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Which to reduce into our former favour,
you are assembled: and my speech entreats
that I may know the let, why gentle Peace
should not expel these inconveniencies,
and bless us with her former qualities.

W. SHAKESPEARE

1078 HONOUR MUST BE ACTIVE TO PRESERVE ITS

LUSTRE.

ULYSSES TO ACHILLES

TIM

'IME hath, my lord, a wallet at his back,

wherein he puts alms for oblivion, a great-sized monster of ingratitudes: those scraps are good deeds past; which are devour'd as fast as they are made, forgot as soon as done: perséverance, dear my lord, keeps honour bright: to have done, is to hang quite out of fashion, like a rusty mail in monumental mockery. Take the instant way; for honour travels in a strait so narrow, where one but goes abreast: keep, then, the path ; for emulation hath a thousand sons, that one by one pursue: if you give way, or hedge aside from the direct forthright, like to an enter'd tide, they all rush by, and leave you hindmost; or, like a gallant horse fallen in first rank, lie there for pavement to the abject rear, o'er-run and trampled on: then what they do in pre

sent, though less than yours in past, must o’ertop yours. The present eye praises the present object: then marvel not, thou great and complete man, that all the Greeks begin to worship Ajax ; since things in motion sooner catch the eye, than what not stirs. The cry went once on thee, and still it might; and yet it may again, if thou wouldst not entomb thyself alive, and case thy reputation in thy tent; whose glorious deeds, but in these fields of late, made emulous missions 'mongst the gods themselves, and drave great Mars to faction.

W. SHAKESPEARE

1079

THE MASTER SPIRIT
G
IVE me a spirit that on life's rough sea

loves to have his sails filled with a lusty wind,
even till his sail-yards tremble, his masts crack,
and his rapt ship run on her side so low,
that she drinks water, and her keel ploughs air.
There is no danger to a man that knows
what life and death is : there's not any law
exceeds his knowledge; neither is it lawful
that he should stoop to any other law;
he goes before them and commands them all,
that to himself is a law rational.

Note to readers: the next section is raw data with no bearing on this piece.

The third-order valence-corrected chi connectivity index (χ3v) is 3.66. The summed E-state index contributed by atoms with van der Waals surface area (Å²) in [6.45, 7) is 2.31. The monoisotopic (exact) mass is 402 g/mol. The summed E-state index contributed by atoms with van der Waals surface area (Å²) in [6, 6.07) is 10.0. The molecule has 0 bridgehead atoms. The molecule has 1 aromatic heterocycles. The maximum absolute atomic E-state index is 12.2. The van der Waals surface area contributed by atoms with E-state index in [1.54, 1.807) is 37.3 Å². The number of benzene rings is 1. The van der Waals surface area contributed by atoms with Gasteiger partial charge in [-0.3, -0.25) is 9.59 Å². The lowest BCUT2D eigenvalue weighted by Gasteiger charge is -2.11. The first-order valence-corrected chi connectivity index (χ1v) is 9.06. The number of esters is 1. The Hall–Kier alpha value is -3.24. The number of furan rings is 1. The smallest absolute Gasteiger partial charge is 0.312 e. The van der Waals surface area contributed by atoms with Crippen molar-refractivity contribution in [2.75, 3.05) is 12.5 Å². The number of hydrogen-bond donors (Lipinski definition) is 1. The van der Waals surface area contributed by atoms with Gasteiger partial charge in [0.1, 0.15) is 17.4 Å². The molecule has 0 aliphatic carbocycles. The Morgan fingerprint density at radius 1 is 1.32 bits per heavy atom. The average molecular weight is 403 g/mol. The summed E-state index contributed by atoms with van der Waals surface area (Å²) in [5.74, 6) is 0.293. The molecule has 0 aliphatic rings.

G. CHAPMAN

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H
ER father lov'd me; oft invited me;

still question'd me the story of my life,
from year to year,—the battles, sieges, fortunes,
that I have pass’d.
I ran it through, even from my boyish days,
to the very moment that he bade me tell it:
wherein I spoke of most disastrous chances,
of moving accidents by flood and field;
of hair-breadth scapes i' the imminent deadly breach ;
of being taken by the insolent foe,
and sold to slavery; of my redemption thence,
and portance in my travel's history;
wherein of antres vast and deserts idle,
rough quarries, rocks and hills whose heads touch

heaven, it was my hint to speak,—such was the process; and of the Cannibals that each other eat, the Anthropophagi, and men whose heads do grow beneath their shoulders. This to hear, would Desdemona seriously incline: but still the house-affairs would draw her thence; which ever as she could with haste despatch, she'd come again, and with a greedy ear devour up my discourse :—which I observing took once a pliant hour; and found good means

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to draw from her a prayer of earnest heart
that I would all my pilgrimage dilate,
whereof by parcels she had something heard,
but not intentively: I did consent;
and often did beguile her of her tears,
when I did speak of some distressful stroke
that my youth suffer'd. My story being done,
she gave me for my pains a world of sighs;
she swore,-in faith,'twas strange, 'twas passing strange: